Congress leader Rahul Gandhi, who has been critical of the government's handling of coronavirus crisis, today quoted Albert Einstein - one of the greatest scientists of the 20th century - as he made a fresh attack on the centre over the spike in COVID-19 cases across India.
"This lock down proves that: 'The only thing more dangerous than ignorance is arrogance.' Albert Einstein (sic)," the 49-year-old leader tweeted along with a graphic that depicted the rise in coronavirus cases in the country.
This lock down proves that:— Rahul Gandhi (@RahulGandhi) June 15, 2020
"The only thing more dangerous than ignorance is arrogance."
Albert Einstein pic.twitter.com/XkykIxsYKI
India is the fourth worst-hit nation by the pandemic. The country's coronavirus tally soared to 3.32 lakh cases today, the Union Health Ministry said this morning as more than 11,000 new patients were recorded for the third consecutive day. About half of the patients logged since the beginning of the pandemic have recovered.
Mr Gandhi - the Congress MP from Kerala's Wayanad - has been attacking the government ever since a nationwide lockdown was announced in March to break the chain of transmission.
During his weekly conversations with experts over the last two months, he has held discussions on the repercussions of the lockdown and its impact on the economy, badly hit by the pandemic.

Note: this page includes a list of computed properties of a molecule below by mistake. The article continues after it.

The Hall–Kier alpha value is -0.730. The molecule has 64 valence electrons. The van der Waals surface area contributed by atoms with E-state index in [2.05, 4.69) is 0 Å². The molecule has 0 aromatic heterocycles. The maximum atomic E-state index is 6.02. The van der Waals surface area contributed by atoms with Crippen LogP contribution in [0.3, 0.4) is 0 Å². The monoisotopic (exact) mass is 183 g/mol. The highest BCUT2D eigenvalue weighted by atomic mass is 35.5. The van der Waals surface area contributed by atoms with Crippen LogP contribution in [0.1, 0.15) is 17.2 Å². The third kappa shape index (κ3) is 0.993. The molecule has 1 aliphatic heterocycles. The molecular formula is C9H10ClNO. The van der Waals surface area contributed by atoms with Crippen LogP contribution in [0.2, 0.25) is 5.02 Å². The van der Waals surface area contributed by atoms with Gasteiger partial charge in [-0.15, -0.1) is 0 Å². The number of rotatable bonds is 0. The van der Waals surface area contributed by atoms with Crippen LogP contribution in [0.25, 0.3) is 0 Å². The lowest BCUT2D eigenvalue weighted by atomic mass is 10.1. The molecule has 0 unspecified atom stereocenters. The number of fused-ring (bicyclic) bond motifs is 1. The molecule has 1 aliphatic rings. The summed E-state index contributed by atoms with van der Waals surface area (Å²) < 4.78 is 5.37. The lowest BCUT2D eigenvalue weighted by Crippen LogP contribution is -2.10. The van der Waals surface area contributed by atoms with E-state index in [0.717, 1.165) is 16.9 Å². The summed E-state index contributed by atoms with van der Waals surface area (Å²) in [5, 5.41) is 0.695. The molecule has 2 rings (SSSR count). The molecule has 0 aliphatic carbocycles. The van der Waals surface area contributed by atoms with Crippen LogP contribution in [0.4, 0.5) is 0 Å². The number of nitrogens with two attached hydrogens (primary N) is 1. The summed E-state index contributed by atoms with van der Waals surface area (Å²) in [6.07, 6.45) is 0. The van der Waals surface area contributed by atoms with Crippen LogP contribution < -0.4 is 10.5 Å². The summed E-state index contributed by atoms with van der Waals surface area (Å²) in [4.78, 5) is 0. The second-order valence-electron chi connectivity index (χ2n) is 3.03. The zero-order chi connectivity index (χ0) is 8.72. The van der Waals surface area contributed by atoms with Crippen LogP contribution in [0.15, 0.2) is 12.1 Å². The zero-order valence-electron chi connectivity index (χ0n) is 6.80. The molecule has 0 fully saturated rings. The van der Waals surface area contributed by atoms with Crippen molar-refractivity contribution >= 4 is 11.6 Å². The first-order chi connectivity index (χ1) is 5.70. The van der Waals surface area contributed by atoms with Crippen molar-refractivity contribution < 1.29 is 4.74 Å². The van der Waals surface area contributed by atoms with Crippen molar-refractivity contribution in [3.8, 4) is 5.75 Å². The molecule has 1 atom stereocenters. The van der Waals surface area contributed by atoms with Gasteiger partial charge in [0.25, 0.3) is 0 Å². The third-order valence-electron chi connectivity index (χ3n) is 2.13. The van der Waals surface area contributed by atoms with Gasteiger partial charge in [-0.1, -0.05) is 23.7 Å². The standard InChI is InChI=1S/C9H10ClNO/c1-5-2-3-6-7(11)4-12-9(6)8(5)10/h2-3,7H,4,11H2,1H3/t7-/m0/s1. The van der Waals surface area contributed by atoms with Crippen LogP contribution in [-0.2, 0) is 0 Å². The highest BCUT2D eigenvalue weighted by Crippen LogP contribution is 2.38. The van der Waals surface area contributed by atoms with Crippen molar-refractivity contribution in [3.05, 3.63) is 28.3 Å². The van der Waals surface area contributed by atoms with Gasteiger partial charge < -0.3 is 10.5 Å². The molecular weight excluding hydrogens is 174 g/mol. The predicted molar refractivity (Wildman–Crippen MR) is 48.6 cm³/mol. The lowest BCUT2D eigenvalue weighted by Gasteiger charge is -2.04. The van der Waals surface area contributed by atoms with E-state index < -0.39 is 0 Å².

In one such conversation, industrialist Rajiv Bajaj told Rahul Gandhi: "We tried to implement a hard lockdown which was still porous. So, I think we have ended up with the worst of both worlds. On one hand, a porous lockdown makes sure that the virus will still exist and as you said, it is still waiting to hit you when you will unlock. So, you have not solved that problem."
"But you have definitely decimated the economy. You flattened the wrong curve. It is not the infection curve, it is the GDP curve," he said.
Last week, Mr Gandhi tweeted: "India is firmly on it's way to winning the wrong race. A horrific tragedy, resulting from a lethal blend of arrogance and incompetence."
The government, however, has repeatedly said that the shutdown has been effective in controlling the spread of the highly infectious disease.